Posted on Aug 12, 2016 in Alumni News, News, and Sports
The following post was written by Andrea Geubelle, d’14, shortly after qualifying for her first Olympic team. Geubelle will compete for Team USA in the triple jump Saturday at the Olympics in Rio (finals are Sunday). In her own words, she takes KU alumni on the journey of a lifetime by describing what it is like to be an Olympian.
Are there words?
I have been thinking hard about how to be honest with the question “how does it feel.” First I have to say how honored and thankful I am, don’t think twice about that. But as time passes I continue to feel a whirlwind of emotions. Tears flood down my face right now, of happiness right? For the most part yes. But the last 5 days I have gotten to live “normal.” Our lives often get glorified. We don’t work a 9-5, we get to work out everyday and travel the world.
But after July 7th, the day I had trained for for the last 10 years came to a close I was finally able to take a deep breath.
My life along with many others has been dedicated to the sport and a roller coaster ride. From success to injury, rehab to heartbreak and all over again. I can’t speak for others, but what you see on TV and social media is a slight glimpse, you see sheer joy. You don’t see the mental break down after a bad workout, the guilt after putting the wrong food into your body or shortage of sleep after a night out with friends, the nauseating stress that come in the days building up, and the fear of failure if competition doesn’t go as planned. My heart breaks because I have come up just short, like others did, but I know they are strong and will be back better than ever in short time. I envy their strength. The raw emotions are real.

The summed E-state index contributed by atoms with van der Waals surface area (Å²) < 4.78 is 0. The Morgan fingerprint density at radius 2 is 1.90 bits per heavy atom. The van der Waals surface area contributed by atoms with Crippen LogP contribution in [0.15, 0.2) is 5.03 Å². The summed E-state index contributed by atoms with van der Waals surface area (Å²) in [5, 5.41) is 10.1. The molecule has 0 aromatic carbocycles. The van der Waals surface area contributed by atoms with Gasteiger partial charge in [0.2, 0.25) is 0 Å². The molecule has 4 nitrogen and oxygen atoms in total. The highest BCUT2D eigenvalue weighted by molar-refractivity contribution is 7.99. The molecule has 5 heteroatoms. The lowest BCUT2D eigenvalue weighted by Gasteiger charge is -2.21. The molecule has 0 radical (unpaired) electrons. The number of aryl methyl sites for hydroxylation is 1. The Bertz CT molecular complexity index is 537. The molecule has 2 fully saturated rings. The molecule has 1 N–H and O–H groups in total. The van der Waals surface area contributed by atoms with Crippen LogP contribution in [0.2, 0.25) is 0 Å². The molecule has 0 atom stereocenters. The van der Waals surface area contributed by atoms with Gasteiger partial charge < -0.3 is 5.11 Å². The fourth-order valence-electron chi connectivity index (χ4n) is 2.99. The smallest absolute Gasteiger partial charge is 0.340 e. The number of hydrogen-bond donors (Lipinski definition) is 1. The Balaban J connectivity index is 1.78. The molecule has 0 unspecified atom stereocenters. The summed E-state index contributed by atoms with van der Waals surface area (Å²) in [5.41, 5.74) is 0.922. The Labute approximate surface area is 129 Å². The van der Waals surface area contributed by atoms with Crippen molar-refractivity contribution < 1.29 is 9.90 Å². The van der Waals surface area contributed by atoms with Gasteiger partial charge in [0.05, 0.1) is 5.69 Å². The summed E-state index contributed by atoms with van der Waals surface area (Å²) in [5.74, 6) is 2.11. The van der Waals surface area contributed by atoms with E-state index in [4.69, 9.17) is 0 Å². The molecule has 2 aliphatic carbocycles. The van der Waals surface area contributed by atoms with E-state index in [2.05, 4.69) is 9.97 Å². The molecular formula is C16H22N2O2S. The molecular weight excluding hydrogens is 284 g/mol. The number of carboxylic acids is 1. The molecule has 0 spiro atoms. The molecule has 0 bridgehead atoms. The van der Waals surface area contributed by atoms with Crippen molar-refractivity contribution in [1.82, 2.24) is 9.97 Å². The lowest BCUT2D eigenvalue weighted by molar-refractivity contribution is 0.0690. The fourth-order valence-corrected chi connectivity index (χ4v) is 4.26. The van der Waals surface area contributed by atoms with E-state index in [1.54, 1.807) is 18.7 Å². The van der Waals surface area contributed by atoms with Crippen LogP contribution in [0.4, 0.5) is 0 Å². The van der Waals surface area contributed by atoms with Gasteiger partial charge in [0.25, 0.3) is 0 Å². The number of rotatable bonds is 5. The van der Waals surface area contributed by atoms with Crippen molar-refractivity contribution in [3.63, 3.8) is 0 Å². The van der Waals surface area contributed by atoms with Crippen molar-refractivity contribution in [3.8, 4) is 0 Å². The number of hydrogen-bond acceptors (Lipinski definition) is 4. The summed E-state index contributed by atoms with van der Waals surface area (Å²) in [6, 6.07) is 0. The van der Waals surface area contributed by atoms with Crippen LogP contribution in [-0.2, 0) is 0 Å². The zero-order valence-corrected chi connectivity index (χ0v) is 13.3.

So no matter the athlete, respect the journey, their stories and paths are gold.
I hope you get to know these amazing humans a little deeper, they aren’t “just athletes.” No matter the age or when they once were, this sport is a process and a commitment, and I am honored to have friends (they feel like family) who have paved the way, lifted me when I was down, and knew exactly what to say to keep me going. Sometimes just a simple hug, quick good luck or a 5-hour lunch date.
This adventure has been a long one, and well worth it. Thank you for those who stuck it out and believed in my journey, both athletes and spectators. I’m excited to see what the future holds.